Importance of the issue
The COVID-19 pandemic demonstrated the shortcomings countries have in how they detect, monitor and manage public health threats. The Selva Maya countries, on the one hand, and the One Health sectors, on the other, use different information and data management systems. In the health sectors in Belize, for example, an MIS (Management Information System) developed by a Canadian company is used; Mexico has a national epidemiological surveillance database and Guatemala also has its own health information system. The agricultural and environmental sectors each have their own systems that are not compatible with each other.
An integration of different data management systems to overcome isolated thinking and work better together across sectors is considered desirable by regional actors. Future pandemic and epidemic risks need to be addressed with better access to data, better analytical capabilities, and better tools and insights for decision-making.
Create a multidisciplinary collaborative monitoring environment: The working group will build collaborations for pandemic and epidemic rapid response across surveillance systems and data from all sectors and disciplines. It will enable collaboration between all Selva Maya countries and across all sectors.
Develop a regional system to improve pandemic and epidemic risk detection, assessment and management. It will guide stakeholders on how to define, design and maintain systems that allow for better availability, accessibility and usability of different types of data.
Develop a process for prioritising pandemic and epidemic surveillance and intelligence tools, approaches and applications. This will focus on priorities for academic institutions and funders. Together with public health institutions, it will facilitate the translation of research into practice and promote ongoing evaluation of these priorities.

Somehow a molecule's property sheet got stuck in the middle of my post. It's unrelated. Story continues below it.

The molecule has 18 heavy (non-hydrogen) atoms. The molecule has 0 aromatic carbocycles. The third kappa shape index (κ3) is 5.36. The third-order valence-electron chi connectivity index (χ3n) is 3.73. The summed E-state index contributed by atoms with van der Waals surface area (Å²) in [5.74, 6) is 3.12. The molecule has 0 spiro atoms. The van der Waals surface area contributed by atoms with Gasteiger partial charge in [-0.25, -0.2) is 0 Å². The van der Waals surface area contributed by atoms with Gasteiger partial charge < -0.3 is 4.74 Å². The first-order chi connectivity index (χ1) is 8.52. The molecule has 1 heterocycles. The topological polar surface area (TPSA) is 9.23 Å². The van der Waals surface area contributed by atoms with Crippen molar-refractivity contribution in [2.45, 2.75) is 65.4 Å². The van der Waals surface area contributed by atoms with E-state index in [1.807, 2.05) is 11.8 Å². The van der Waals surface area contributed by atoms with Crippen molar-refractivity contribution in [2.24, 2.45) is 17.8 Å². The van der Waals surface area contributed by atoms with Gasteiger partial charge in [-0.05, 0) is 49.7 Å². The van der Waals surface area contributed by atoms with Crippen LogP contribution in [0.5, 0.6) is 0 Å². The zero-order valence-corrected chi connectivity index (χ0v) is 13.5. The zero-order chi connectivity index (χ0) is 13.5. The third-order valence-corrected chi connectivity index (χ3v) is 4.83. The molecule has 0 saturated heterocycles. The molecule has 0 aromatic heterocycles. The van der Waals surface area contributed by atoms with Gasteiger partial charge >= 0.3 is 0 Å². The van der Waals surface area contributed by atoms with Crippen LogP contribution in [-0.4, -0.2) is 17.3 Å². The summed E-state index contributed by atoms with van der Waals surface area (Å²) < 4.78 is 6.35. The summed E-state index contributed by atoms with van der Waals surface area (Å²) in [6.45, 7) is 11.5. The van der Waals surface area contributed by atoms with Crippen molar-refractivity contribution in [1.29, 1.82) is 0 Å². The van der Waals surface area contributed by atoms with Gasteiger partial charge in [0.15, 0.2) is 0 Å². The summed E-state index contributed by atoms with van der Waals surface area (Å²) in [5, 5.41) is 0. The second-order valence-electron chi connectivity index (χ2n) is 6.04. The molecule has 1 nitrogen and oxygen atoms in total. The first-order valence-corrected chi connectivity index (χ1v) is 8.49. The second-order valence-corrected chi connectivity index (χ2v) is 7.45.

Importance of the working group for the Selva Maya
As the Selva Maya continually faces threats to its ecosystems, such as illegal hunting and wildlife trade, unplanned human settlements, and extensive cattle ranching, the human population, as well as domestic animals, come into increasingly close contact with wildlife.
This scenario not only causes a significant decrease in wildlife, but also poses a health risk to local populations due to diseases that can be transmitted to humans through the consumption of meat or simple contact with them. The capacity of health systems to monitor and respond to disease outbreaks is weak, also taking into account that data management is done in isolation by different sectors. By having a better exchange of data on potential disease outbreaks, whether from the human or animal health sector, as well as natural resource management data (e.g. burns that increase the risks of respiratory diseases) a more effective response to work or together can be achieved.